We need more successes like these to reclaim government's legacy of competence. In If We Can Put a Man on the Moon, William Eggers and John O'Leary explain how to do it. The key? Understand-and avoid-the common pitfalls that trip up public-sector leaders during the journey from idea to results.
The authors identify pitfalls including:
-The Partial Map Trap: Fumbling handoffs throughout project execution
-The Tolstoy Syndrome: Seeing only the possibilities you want to see
-Design-Free Design: Designing policies for passage through the legislature, not for implementation
-The Overconfidence Trap: Creating unrealistic budgets and timelines
-The Complacency Trap: Failing to recognize that a program needs change
At a time of unprecedented challenges, this book, with its abundant examples and hands-on advice, is the essential guide to making our government work better. A must-read for every public official, this book will be of interest to anyone who cares about the future of democracy.
In recent years, sports law has developed into one of the most exciting and challenging legal disciplines and the importance of the law in doping matters has been heightened by the influx of money into sport and the development of sport as a global economy.
Drugs and Doping in Sport brings together work from leading academics, practitioners and administrators, analyses contemporary socio-legal and political themes related to doping in sport. It provides a challenging and often controversial view of doping issues and confronts political and legal orthodoxy, supplying the reader with a unique insight into this fascinating area of academic study.
When John O’Leary was nine years old, he was almost killed in a devastating house fire. With burns on one hundred percent of his body, O’Leary mustered an almost unimaginable amount of inner strength just to survive the ordeal. The insights he gained through this experience and the heroes who stepped into his life to help him through the journey—his family, the medical staff, and total strangers—changed his life. Now he is committed to living life to the fullest and inspiring others to do the same.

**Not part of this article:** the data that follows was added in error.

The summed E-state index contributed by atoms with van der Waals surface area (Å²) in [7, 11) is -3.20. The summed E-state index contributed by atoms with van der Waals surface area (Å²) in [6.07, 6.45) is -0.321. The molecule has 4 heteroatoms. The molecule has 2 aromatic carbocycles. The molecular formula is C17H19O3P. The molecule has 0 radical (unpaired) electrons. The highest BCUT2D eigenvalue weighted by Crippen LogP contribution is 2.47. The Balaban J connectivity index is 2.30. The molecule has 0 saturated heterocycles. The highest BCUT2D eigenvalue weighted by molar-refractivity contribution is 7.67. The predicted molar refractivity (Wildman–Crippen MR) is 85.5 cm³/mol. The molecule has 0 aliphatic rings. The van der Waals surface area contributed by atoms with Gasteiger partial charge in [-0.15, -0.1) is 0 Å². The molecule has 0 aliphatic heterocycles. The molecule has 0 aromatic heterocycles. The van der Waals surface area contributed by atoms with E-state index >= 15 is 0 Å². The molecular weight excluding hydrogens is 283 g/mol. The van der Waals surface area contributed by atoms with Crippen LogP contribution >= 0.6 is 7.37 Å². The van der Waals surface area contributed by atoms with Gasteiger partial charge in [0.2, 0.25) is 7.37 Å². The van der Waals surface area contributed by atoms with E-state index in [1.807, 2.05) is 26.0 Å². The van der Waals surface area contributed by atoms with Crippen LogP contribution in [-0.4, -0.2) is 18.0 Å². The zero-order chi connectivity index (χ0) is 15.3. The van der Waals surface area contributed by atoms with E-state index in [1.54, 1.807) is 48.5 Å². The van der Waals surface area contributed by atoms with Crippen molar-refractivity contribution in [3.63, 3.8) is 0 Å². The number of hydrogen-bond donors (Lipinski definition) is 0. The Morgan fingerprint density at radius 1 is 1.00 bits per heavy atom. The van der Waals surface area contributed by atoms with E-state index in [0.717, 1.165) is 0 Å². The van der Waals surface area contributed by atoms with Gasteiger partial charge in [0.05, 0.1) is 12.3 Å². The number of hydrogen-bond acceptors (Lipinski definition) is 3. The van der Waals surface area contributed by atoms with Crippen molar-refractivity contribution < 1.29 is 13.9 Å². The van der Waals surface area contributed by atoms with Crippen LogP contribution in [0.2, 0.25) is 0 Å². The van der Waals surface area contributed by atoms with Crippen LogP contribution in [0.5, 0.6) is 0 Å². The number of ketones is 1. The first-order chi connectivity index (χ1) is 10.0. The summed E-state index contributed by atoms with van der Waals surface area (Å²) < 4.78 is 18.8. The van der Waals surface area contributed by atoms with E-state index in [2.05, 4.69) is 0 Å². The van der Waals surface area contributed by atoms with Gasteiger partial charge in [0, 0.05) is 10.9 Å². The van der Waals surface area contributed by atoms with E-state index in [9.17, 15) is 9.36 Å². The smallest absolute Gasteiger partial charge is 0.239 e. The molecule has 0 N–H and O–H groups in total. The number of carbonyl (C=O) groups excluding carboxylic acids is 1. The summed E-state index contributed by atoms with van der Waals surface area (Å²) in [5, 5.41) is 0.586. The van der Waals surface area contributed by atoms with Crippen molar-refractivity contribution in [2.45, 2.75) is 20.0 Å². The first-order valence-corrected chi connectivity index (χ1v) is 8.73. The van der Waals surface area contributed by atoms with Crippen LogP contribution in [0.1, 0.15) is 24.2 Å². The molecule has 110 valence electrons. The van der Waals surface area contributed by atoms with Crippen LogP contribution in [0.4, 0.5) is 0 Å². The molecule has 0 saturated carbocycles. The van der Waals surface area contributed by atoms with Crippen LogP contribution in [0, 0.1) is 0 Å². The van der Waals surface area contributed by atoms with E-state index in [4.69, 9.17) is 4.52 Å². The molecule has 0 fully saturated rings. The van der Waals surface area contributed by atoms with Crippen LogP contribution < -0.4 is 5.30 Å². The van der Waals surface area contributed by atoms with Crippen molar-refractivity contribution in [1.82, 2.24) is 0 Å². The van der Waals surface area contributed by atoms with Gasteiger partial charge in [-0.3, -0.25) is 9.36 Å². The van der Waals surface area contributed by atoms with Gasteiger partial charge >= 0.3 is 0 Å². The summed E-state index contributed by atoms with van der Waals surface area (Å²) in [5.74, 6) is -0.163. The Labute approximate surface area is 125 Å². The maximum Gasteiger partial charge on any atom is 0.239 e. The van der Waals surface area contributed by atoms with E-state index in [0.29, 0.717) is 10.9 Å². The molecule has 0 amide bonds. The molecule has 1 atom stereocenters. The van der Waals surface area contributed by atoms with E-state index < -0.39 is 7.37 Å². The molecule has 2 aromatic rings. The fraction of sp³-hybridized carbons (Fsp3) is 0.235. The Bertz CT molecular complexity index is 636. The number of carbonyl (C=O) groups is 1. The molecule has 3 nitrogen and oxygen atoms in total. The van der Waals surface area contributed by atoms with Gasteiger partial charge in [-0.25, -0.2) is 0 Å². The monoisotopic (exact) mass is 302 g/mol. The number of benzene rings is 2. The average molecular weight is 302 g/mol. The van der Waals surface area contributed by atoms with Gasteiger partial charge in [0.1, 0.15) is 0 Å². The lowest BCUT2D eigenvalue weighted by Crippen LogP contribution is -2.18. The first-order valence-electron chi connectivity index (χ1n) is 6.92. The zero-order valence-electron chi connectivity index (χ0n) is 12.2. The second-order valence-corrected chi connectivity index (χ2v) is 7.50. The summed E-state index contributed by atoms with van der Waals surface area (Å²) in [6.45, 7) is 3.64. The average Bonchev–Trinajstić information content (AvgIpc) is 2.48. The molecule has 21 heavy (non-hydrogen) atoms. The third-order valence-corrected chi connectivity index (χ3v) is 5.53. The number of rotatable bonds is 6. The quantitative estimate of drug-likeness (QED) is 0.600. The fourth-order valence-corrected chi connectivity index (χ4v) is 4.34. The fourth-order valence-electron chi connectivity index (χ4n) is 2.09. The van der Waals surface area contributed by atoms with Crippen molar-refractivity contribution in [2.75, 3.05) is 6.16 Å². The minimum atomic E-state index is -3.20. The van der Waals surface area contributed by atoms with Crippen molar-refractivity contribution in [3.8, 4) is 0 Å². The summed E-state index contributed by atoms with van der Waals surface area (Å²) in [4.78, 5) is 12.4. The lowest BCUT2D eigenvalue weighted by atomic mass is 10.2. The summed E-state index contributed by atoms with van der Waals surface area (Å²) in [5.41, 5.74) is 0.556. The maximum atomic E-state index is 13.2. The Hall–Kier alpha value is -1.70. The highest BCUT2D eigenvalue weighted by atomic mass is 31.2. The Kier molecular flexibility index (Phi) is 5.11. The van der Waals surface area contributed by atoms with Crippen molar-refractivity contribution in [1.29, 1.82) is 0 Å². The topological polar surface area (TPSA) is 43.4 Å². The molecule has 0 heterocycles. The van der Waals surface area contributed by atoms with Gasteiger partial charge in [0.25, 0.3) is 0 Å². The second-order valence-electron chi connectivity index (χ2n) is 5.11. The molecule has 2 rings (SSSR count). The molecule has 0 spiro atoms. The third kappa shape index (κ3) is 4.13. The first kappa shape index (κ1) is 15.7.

An incredible and emotionally honest account of triumph over tragedy, On Fire contains O’Leary’s reflections on being that little boy, the life-giving choices made then, and the resulting lessons he learned. O’Leary very clearly shares that without the right people providing the right guidance, at the right time, he never would have made it through those five months in the hospital, let alone the years that followed as he struggled to regain mobility, embrace his story, and ignite clarity of his life’s purpose.
On Fire encourages us to seize the power to choose our path and transform our lives from mundane to extraordinary. Once we stop thinking solely on the big moments in our lives, we can begin to focus on those smaller opportunities that tend to pass us by. These are the events—the inflection points in our lives—that can determine how we feel about life now, where we are headed in the future, and how many lives we can impact along the way. We can’t always choose the path we walk, but we can choose how we walk it. Empowering, inspiring, remarkably honest, and heartfelt, O’Leary’s strength and incredible spirit shine through on every page.
Recent developments covered in this edition include:
EU competition law interaction with sport under arts. 101 and 102 of the Treaty on the Functioning of the European Union;
the current World Anti-Doping Agency code;
analysis of the recent Court of Arbitration for Sport Jurisprudence;
reforms of the transfer system in team sports;
anti-discrimination provisions in sport;
engagement with match fixing;
a focus on the legal context of 2012 London Olympics.
Essential reading for students studying sports law or sports-related courses, this textbook will also prove useful to sports law practitioners and sports administrators in need of a clear companion to the field.